Appointing committees is often a way for governments to get out of tricky situations. It is also, often, a pastime. The setting up of a task force to suggest measures for providing relief to farmers indebted to private moneylenders falls in the latter category.
Perhaps pastime is an inappropriate word to describe this task. One is, however, forced to think of the 15-member task force, notified last week by the Union agriculture ministry, in these terms as the “problem” and its solution are well known.
As any farmer knows, moneylenders perform a useful function. They give credit to farmers, however exorbitant the interest rates they charge, when institutional lenders are simply unwilling to lend. In most rural areas, the demands made by public sector banks while getting loans are nearly impossible for most farmers. Issues of collateral, documentation and the conditions laid on agricultural lending often drive farmers to non-institutional sources of credit such as moneylenders.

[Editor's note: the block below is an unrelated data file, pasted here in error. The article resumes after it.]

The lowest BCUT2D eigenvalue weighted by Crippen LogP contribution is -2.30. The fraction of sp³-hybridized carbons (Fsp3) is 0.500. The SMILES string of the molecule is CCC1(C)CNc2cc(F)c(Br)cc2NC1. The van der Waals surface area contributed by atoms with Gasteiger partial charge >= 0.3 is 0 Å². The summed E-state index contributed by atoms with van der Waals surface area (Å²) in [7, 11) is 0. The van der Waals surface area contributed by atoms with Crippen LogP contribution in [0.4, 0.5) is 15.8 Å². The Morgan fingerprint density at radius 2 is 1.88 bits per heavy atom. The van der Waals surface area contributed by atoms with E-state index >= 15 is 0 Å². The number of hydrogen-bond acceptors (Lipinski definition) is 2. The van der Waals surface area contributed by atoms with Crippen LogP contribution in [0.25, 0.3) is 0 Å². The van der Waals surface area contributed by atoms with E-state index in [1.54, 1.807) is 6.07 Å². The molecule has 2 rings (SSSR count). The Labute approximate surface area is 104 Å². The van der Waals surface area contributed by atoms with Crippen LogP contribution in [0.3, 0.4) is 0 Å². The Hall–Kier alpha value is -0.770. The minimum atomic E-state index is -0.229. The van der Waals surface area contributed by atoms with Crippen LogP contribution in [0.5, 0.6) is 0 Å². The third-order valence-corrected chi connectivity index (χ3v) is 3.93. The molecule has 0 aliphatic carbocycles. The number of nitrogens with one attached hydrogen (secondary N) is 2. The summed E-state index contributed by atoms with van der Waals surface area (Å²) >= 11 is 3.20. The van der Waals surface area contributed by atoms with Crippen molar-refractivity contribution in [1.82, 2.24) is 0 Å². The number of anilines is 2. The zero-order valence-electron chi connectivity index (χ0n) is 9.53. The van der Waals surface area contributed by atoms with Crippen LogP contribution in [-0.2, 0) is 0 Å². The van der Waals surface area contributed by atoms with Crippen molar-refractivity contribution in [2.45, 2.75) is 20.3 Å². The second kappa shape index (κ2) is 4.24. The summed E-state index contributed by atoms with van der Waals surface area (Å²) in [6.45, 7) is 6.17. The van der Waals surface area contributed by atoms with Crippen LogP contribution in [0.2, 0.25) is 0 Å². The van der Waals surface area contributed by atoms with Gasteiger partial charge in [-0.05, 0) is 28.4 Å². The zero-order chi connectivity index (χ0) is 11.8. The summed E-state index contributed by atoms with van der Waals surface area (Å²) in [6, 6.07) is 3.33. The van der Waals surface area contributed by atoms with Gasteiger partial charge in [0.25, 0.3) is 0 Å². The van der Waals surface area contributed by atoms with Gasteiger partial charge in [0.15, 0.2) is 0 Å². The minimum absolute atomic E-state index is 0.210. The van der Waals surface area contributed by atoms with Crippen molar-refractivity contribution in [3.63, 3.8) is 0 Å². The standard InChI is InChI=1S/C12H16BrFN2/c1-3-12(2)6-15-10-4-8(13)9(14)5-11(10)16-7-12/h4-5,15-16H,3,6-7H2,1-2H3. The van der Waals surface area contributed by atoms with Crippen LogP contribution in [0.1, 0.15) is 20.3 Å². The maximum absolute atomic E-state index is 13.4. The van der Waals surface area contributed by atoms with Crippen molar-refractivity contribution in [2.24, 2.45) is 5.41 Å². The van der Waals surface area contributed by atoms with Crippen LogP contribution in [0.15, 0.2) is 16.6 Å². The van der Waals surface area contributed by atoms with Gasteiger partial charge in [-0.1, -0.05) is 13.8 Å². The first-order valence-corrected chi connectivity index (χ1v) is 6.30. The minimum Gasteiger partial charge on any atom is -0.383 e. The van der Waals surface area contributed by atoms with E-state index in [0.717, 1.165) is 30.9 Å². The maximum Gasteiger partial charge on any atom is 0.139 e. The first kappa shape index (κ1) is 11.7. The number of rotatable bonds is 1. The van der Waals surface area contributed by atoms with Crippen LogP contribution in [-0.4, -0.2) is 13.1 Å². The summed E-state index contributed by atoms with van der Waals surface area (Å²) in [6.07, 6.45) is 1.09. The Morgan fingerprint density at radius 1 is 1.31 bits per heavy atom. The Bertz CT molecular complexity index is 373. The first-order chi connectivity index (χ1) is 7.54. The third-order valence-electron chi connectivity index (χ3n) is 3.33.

If the government is keen to get banks to lend money to farmers, then it needs to do something about the lending practices of banks and not appoint another committee to save farmers from moneylenders.
That, however, is another problem. That would require banks to change their organizational mindset. Banks have the right to check and ensure that money lent does not turn into a non-performing asset. But this is very different from the harassment that any borrower has to face in a rural area.
There have been several committees that have looked into the issue of financial inclusion. But precious little has changed at the ground level. There is a huge number of small and marginal farmers across the country who own 1-5 acres and who are simply not served properly by the banking system. The government’s priority ought to be to secure the financial inclusion and better servicing of this group instead of finding ways to squeeze moneylenders. If, for example, the government waives the money due to moneylenders or farmers don’t pay them back, then it will do more damage to the rural economy than any good.
Such committees are useful politically. Two major agricultural states are about to hold state assembly elections and whipping up anti-moneylender sentiment makes for good politics. It does not, however, make good economics.
Will penalizing moneylenders help farmers? Tell us at firstname.lastname@example.org